2009 Baco Noir: This one is much more woody than the 2008. It was cold-soaked for 4 days and then pressed, fermented in stainless steel. It has more wood in it, with 70% new Hungarian oak and 30% used French oak barrels. I found this one smoother than the 2008.

Being a small producer (1000-1500 cases a year), they still do much of the work by hand, including the bottling…and this is a family affair with the kids involved in the vineyard. The tasting room also showcases art (photography) from their daughter and beautiful quilts by Liz (careful – you could end up spending more on quilts than wine, although we resisted :-)).

Kimball Lacey

Wine storage

They’ve planted a few rows of Merlot more for personal use but who knows what might happen if they have some success with them…

The Old Third
Next we headed back to The Old Third. As I noted before, a discussion with Bruno was one of the inspirations for the Uncork Ontario app. As it happens, Bruno and Jens were both in the vastly expanded (and artistically decorated) tasting room.

Old Third Tasting Room

Old Third Tasting Room

Jens and Bruno

More of the Tasting Room

We had a nice visit and sampled both the 2009 Pinot Noir as well as their 2009 Pinot Noir – Pourriture Noble, a medium sweet (white) wine made with botrytis-affected fruit. Having recently (finally) opened a bottle of their delicious 2008 Pinot, I found the 2009 to be a little more lush with slightly more body and a longer finish. It was also definitely more spicy than the ’08, and the strength and finesse were in perfect balance- maintaining all of the elegance that makes their Pinot so intriguing. The Pourriture Noble was just as special with fantastic vanilla and floral notes, and is something to be saved for a special day.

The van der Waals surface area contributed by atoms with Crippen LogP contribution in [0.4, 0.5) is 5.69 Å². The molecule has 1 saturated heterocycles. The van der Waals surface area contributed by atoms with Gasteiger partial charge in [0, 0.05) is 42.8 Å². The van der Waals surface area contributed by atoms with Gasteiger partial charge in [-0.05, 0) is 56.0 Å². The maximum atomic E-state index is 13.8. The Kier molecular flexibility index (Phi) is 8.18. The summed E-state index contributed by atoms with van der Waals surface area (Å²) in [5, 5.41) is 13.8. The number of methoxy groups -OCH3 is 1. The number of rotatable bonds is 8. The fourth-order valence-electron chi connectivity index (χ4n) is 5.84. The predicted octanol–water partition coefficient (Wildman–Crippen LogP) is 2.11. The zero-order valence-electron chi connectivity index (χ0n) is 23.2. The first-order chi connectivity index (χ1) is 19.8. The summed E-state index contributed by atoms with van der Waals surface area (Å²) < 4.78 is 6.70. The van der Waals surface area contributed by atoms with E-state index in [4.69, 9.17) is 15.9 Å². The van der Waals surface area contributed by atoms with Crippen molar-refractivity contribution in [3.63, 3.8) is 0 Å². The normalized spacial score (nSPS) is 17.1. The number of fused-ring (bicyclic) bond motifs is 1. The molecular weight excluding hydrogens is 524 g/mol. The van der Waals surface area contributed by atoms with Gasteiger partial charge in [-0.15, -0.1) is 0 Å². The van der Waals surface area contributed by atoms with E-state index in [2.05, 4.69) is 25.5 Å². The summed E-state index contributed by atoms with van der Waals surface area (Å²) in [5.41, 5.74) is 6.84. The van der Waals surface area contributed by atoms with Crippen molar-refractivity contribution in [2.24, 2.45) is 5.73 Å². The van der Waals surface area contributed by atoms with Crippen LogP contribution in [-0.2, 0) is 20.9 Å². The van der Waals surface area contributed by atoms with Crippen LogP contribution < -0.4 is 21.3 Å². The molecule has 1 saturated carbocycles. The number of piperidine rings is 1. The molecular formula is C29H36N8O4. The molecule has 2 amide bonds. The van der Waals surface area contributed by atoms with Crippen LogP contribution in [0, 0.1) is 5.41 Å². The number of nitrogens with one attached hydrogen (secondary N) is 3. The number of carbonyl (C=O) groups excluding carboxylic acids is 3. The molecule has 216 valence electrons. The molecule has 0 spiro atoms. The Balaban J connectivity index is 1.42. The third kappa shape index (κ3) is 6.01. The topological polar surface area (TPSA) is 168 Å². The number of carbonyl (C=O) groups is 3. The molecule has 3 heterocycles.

Beautiful Displays

Beautiful Displays

We had a short walk in the vineyard with Bruno. I was taken by how much further along the vines were than those we saw in the bench not two weeks earlier. Kimball Lacey confirmed the same – I think PEC actually had more sun this spring than Niagara.

Pinot Vines at The Old Third

We then decided we should check in at our B&B, aptly named Bee & Bee!. We had taken this little place by chance, not really knowing anyone who had stayed there before but I read a few reviews and figured it would work well. Jane and Tony welcomed us into their home and we unpacked just in time to freshen up and head out to dinner.

We had made plans to connect with a fellow Ontario wine supporter from twitter – @Ontario_Wines, otherwise known as Rick Bates. We agreed to meet at Lake on the Mountain Inn, just outside of Picton. Rick and his wife were traveling to Terroir with another couple (fellow scuba enthusiasts), so we had a chance to meet many nice folks that evening. We had a great meal and enjoyed some fine country wines and local beer. Rick is so similar to his online persona with an almost aggressive support for the wines from his home province, and lots of opinions about the web sites wineries use to promote their wares. We thoroughly enjoyed their company and reinforces again the good things about social media and online friends you finally meet in person (or IRL – “in real life” as my daughter would say).